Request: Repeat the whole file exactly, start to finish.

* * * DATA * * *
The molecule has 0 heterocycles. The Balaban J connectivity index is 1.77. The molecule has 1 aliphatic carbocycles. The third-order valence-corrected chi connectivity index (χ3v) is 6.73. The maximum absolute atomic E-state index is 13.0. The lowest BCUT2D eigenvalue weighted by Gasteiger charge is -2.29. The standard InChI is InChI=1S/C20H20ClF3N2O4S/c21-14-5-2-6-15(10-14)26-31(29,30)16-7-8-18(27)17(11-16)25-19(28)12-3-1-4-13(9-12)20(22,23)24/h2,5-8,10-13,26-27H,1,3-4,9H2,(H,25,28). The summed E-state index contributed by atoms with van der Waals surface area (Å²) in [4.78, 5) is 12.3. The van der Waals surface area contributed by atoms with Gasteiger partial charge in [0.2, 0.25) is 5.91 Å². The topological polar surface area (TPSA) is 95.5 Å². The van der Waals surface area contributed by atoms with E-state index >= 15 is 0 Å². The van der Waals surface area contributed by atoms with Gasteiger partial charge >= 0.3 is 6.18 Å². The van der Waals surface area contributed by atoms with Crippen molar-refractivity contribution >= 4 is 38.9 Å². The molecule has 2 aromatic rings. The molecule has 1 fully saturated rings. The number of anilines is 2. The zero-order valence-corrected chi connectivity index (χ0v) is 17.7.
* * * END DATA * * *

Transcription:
The molecule has 0 heterocycles. The Balaban J connectivity index is 1.77. The molecule has 1 aliphatic carbocycles. The third-order valence-corrected chi connectivity index (χ3v) is 6.73. The maximum absolute atomic E-state index is 13.0. The lowest BCUT2D eigenvalue weighted by Gasteiger charge is -2.29. The standard InChI is InChI=1S/C20H20ClF3N2O4S/c21-14-5-2-6-15(10-14)26-31(29,30)16-7-8-18(27)17(11-16)25-19(28)12-3-1-4-13(9-12)20(22,23)24/h2,5-8,10-13,26-27H,1,3-4,9H2,(H,25,28). The summed E-state index contributed by atoms with van der Waals surface area (Å²) in [4.78, 5) is 12.3. The van der Waals surface area contributed by atoms with Gasteiger partial charge in [0.2, 0.25) is 5.91 Å². The topological polar surface area (TPSA) is 95.5 Å². The van der Waals surface area contributed by atoms with E-state index >= 15 is 0 Å². The van der Waals surface area contributed by atoms with Gasteiger partial charge >= 0.3 is 6.18 Å². The van der Waals surface area contributed by atoms with Crippen molar-refractivity contribution >= 4 is 38.9 Å². The molecule has 2 aromatic rings. The molecule has 1 fully saturated rings. The number of anilines is 2. The zero-order valence-corrected chi connectivity index (χ0v) is 17.7.